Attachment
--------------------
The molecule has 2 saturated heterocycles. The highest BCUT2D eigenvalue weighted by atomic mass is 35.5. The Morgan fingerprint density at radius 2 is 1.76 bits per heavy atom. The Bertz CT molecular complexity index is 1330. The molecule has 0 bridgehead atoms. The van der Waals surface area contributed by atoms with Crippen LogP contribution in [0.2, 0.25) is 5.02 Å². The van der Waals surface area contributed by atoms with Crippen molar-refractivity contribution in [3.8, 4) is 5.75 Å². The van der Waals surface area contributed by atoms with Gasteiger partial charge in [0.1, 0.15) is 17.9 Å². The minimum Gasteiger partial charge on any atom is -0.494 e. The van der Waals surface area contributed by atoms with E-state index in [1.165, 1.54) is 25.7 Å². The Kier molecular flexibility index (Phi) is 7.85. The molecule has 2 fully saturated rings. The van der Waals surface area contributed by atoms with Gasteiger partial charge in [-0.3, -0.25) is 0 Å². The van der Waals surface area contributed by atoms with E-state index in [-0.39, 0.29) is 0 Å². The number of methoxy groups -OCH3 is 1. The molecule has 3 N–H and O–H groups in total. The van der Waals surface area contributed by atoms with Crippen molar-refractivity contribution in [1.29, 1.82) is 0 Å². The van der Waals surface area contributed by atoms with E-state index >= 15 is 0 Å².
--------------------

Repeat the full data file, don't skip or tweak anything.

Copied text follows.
The molecule has 2 saturated heterocycles. The highest BCUT2D eigenvalue weighted by atomic mass is 35.5. The Morgan fingerprint density at radius 2 is 1.76 bits per heavy atom. The Bertz CT molecular complexity index is 1330. The molecule has 0 bridgehead atoms. The van der Waals surface area contributed by atoms with Crippen LogP contribution in [0.2, 0.25) is 5.02 Å². The van der Waals surface area contributed by atoms with Crippen molar-refractivity contribution in [3.8, 4) is 5.75 Å². The van der Waals surface area contributed by atoms with Gasteiger partial charge in [0.1, 0.15) is 17.9 Å². The minimum Gasteiger partial charge on any atom is -0.494 e. The van der Waals surface area contributed by atoms with E-state index in [1.165, 1.54) is 25.7 Å². The Kier molecular flexibility index (Phi) is 7.85. The molecule has 2 fully saturated rings. The van der Waals surface area contributed by atoms with Gasteiger partial charge in [-0.3, -0.25) is 0 Å². The van der Waals surface area contributed by atoms with E-state index in [-0.39, 0.29) is 0 Å². The number of methoxy groups -OCH3 is 1. The molecule has 3 N–H and O–H groups in total. The van der Waals surface area contributed by atoms with Crippen molar-refractivity contribution in [1.29, 1.82) is 0 Å². The van der Waals surface area contributed by atoms with E-state index >= 15 is 0 Å².